Tag Archives: Project Galileo

Project Galileo: the view from the front lines

Post Syndicated from Erin Walk original https://blog.cloudflare.com/project-galileo-the-view-from-the-front-lines/

Project Galileo: the view from the front lines

Growing up in the age of technology has made it too easy for me to take the presence of the Internet for granted. It’s hard to imagine not being able to go online and connect with anyone in the world, whether I’m speaking with family members or following activists planning global rallies in support of a common cause. I find that as I forget the wonder of being connected, I become jaded. I imagine that many of you reading this blog feel the same way. I doubt you have gone a month, or even a week, this year without considering that the world might be better off without the Internet, or without parts of the Internet, or that your life would be better with a digital cleanse. Project Galileo is my antidote. For every person online who abuses their anonymity, there is an organization that literally could not fulfill their purpose without it. And they are doing amazing work.

Project Galileo: the view from the front lines

Working with Participants

As program manager for Project Galileo, Cloudflare’s initiative to provide free services to vulnerable voices on the Internet, a large portion of my time is spent interacting with the project’s participants and partners. This includes a variety of activities. In my organizational role, I reach out to our partnering organizations, such as the National Democratic Institute and the Center for Democracy and Technology, about sponsoring new recipients. I also help recipients onboard their websites and technically explain our product and how it works. Answering emails from Project Galileo recipients is my favorite part of every day. I can still remember when the sense of wonder truly set in. A few weeks into my time at Cloudflare, I received a request from a local community healthcare clinic that was under attack. I was new, I didn’t have all the permissions I have now, and I didn’t fully understand how all of our systems worked (I still don’t, but I’m much better at figuring out who does). I started reaching out to other teams, all of whom eagerly volunteered their time. Within a few hours, a website that had been down for a week was back up, and best practices were being discussed to help them stay online in the future.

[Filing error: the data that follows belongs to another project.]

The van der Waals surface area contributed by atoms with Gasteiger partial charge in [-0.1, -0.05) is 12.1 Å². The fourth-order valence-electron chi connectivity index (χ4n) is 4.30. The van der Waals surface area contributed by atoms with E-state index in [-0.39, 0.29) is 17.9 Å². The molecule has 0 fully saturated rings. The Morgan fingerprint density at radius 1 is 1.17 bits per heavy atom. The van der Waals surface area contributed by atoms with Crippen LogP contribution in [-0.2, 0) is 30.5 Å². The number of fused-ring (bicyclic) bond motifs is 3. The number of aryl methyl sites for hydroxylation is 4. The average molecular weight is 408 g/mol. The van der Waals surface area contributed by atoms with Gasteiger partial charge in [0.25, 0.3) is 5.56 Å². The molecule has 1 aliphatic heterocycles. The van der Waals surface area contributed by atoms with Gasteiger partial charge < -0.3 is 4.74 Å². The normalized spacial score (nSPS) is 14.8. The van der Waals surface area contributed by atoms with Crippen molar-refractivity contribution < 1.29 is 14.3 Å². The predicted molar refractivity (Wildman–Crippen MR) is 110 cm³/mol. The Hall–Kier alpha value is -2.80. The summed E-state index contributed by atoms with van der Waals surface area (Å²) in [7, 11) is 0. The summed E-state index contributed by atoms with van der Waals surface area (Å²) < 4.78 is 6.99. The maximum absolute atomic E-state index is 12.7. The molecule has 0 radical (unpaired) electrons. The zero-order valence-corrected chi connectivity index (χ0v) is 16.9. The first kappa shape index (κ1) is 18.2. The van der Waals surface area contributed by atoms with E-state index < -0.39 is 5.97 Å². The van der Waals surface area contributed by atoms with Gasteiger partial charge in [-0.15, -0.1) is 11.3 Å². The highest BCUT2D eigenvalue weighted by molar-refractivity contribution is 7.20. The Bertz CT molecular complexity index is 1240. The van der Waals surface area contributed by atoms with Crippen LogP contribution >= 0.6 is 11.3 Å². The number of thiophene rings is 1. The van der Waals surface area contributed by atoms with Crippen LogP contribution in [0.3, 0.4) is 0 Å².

About a week later I received a wonderful thank you message from the group, and made sure I sent it to those who had helped out and were invested. I treasure these little reminders in my day that what I’m doing makes a difference. In fact, I frequently question my luck in receiving all the praise for a project that functions thanks to the work of countless engineers, and other teams, who work tirelessly to make our product better. I try to find ways to pass these small moments on.